Investigations for the management of liquid and gaseous hydrogen under compensated gravity conditions (WST)
research area: fluid dynamics
Investigations for the management of liquid and gaseous hydrogen under compensated gravity conditions
experiment acronym: WST
funding agency: DLR
grant number: 50RL1621
ZARM, Universität Bremen
prime investigator: Prof. Dr. Michael Dreyer
The most powerful rocket upper stages use liquid oxygen (LOX) as oxidizer and liquid hydrogen (LH2) as propellant. By shutting down the engine, the spacecraft enters microgravity and the fluid free surface is now dominated by capillary forces. Since liquid hydrogen is a perfectly wetting fluid with the contact angle 0° an axial sloshing motion is initialized. First technical investigations of the reorientation period were performed by Siegert et. al. in the context of the Apollo program in the 1960s. They used a small drop tower, to examine the reorientation of different liquids at room temperature, liquid Nitrogen and LH2. In contrast to storable liquids LH2 is kept under saturation conditions and the surrounding walls are superheated. During the rise at the wall the meniscus travels through a wide range of superheat temperatures and the motion of the meniscus is disturbed by the vaporization and its recoil. The influence of these effects on the sloshing motion of liquid argon and methane was investigated scientifically by Kulev et. al. and by Schmitt and Dreyer using LH2 in the drop tower in Bremen, Germany.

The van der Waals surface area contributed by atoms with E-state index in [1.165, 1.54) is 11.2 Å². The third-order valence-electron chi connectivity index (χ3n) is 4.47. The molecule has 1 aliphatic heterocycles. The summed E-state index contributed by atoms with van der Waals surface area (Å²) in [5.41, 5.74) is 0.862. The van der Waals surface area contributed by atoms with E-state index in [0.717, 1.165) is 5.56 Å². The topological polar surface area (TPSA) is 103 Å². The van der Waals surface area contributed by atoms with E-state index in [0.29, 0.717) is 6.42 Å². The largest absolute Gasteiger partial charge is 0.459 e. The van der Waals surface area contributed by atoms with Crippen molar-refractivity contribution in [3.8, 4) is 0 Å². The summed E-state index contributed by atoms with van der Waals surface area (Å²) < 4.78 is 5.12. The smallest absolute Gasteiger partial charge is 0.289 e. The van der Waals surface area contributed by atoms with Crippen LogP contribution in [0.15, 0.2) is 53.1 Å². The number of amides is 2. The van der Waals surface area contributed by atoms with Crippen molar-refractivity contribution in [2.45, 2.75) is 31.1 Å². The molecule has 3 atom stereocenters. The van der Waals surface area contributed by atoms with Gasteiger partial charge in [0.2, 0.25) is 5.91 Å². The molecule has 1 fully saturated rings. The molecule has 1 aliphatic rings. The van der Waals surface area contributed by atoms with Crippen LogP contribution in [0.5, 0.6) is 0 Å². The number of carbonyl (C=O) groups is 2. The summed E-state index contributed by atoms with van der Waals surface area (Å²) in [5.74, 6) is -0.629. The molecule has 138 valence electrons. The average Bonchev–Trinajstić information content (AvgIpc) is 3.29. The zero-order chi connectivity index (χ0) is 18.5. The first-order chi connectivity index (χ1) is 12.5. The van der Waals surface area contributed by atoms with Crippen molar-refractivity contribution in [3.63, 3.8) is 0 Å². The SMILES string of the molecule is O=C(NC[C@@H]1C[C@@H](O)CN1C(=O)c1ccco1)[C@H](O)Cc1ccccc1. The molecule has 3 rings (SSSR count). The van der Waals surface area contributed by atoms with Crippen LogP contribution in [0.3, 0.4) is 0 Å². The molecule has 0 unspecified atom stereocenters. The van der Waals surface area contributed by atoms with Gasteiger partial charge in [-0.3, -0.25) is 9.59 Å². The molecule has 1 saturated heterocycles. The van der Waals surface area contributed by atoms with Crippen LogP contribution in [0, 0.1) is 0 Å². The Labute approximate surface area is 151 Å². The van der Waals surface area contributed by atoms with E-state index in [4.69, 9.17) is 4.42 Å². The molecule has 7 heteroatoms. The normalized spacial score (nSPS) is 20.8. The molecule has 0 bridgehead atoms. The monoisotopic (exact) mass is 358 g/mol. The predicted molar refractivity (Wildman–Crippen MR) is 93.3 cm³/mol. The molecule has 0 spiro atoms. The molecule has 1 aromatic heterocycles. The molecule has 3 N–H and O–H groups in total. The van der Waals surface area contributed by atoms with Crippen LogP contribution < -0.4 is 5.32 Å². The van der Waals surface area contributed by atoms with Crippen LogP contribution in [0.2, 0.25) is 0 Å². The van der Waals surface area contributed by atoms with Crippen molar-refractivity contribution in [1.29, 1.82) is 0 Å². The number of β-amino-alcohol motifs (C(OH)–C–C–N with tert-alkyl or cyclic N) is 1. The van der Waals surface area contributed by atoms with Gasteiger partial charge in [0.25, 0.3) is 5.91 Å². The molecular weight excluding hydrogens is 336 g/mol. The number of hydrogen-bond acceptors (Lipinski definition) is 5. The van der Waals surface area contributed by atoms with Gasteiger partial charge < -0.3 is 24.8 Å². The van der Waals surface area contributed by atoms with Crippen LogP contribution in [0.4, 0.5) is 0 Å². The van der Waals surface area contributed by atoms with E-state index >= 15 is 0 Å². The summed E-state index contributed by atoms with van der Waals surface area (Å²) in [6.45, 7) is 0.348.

- NIKOLAI KULEV & MICHAEL E. DREYER. 2010. Drop Tower Experiments on Non-isothermal Reorientation of Cryogenic Liquids. Microgravity Sci. Technol. 22.4. 463–474.
- NIKOLAI KULEV, STEFFEN BASTING, EBERHARD BAENSCH & MICHAEL DREYER. 2014. Interface reorientation of cryogenic liquids under non-isothermal boundary conditions. Cryogenics 62. 48–59.
- SEBASTIAN SCHMITT & MICHAEL E. DREYER. 2015. Free surface oscillations of liquid hydrogen in microgravity conditions. Cryogenics 72.1. 22–35.
experiment year: 2016
number of drops: 9